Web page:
I think about a world to come where the books were found by the golden ones, written in pain, written in awe by a puzzled man who questioned, "What are we here for?" All the strangers came today and it looks as though they're here to stay.

-David Bowie "Oh! You Pretty Things"

Tuesday, August 10, 2010

Perseid Meteor Shower 2010

NOTE: It's not fair to count the recent Northern Lights debacle against me. On both August 3 and 4, I went out and patiently waited for those waves of red, green and blue, and on both August 3 and 4 I was just as disappointed as you were. It seems the prediction that they could be seen in Michigan due to solar storms meant that they could be seen in the Upper Peninsula of Michigan due to solar storms. Sigh.

We're very fortunate that on the evenings of Wednesday, August 11, Thursday, August 12, and Friday, August 13, the best-known meteor shower, the Perseids (or Tears of St. Lawrence), will be lighting up the evening and early morning skies. I was lucky enough to witness last year's Leonid meteor shower in mid-November on a dark stretch of road in Northern Texas and it, along with the cold, cold night, was breath-taking. That's why I think you should look to the sky during the next couple of days and give the Perseids the chance to dazzle you.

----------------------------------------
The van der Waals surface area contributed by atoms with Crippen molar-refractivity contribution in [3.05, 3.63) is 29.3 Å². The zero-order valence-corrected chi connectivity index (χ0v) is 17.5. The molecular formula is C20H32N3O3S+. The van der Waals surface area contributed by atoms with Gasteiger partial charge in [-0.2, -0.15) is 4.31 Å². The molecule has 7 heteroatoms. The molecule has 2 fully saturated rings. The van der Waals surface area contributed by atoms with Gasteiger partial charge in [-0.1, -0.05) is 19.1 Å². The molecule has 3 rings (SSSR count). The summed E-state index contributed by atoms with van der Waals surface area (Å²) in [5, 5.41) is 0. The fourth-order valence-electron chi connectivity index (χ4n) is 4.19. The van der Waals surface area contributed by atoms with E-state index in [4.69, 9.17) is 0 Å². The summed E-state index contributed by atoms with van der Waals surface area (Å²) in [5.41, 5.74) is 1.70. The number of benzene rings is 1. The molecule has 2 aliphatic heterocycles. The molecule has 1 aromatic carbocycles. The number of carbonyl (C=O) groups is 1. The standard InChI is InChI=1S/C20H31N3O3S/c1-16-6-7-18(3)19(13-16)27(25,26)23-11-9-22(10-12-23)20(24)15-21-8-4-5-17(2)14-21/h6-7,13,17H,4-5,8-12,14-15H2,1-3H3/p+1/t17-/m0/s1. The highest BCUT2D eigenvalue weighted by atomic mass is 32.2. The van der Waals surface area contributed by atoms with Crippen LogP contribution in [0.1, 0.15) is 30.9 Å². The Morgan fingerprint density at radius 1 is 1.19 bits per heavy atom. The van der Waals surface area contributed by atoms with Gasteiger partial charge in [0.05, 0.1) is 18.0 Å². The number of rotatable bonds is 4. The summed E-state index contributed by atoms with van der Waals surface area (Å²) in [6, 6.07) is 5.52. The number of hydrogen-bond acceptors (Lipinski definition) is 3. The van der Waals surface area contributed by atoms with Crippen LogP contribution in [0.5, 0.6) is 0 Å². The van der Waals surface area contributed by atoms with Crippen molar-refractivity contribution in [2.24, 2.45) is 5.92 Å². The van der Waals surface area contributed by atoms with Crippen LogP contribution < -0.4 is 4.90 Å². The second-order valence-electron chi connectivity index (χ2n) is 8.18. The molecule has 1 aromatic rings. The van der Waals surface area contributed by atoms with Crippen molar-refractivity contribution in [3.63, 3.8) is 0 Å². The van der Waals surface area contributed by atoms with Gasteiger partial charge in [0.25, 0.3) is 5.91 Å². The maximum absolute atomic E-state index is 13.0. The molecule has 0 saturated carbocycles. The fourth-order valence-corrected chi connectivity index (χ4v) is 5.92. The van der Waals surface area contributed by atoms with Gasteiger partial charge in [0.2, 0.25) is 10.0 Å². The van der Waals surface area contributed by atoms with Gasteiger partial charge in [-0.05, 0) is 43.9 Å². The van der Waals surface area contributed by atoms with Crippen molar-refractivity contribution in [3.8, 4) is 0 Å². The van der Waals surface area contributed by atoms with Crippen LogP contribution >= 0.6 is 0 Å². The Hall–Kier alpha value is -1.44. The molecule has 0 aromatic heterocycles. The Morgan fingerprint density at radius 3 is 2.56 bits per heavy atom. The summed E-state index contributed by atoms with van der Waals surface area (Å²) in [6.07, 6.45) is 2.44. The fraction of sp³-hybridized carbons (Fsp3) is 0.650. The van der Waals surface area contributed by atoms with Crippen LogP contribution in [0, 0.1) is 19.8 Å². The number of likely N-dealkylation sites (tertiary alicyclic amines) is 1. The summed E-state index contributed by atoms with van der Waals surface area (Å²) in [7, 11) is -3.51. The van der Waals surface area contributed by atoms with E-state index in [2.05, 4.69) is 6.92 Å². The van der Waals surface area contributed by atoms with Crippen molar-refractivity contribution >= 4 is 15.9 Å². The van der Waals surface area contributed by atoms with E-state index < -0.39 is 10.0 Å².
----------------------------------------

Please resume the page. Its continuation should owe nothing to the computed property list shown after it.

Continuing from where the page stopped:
The Perseid meteor shower is named after its proximity to the constellation Perseus, which will be located low in the Northeast. As a result, it is customary to watch the patch of sky halfway between the Double Star Cluster of Perseus and the zenith (directly above you). This is where you will find the highest concentration of meteor activity, but don't be surprised if they appear in other parts of the night sky.

As a bonus this year, the bright planets Venus, Mars, and Saturn can be seen in a tight cluster in the Southwestern sky (the exact opposite direction of Perseus) just after sunset, so there is an added bonus for stargazers who get out just as soon as darkness falls.

The peak times for viewing the Perseid meteor shower are from 2 AM until daybreak local time on Wednesday and Thursday evening, and around 8 PM on Thursday when Earth is predicted to cut through the densest part of the Perseid stream. But you can probably see the meteor shower just about any time during the night if you head outside to a secluded area with a low tree line and devoid of light pollution during the next couple days.

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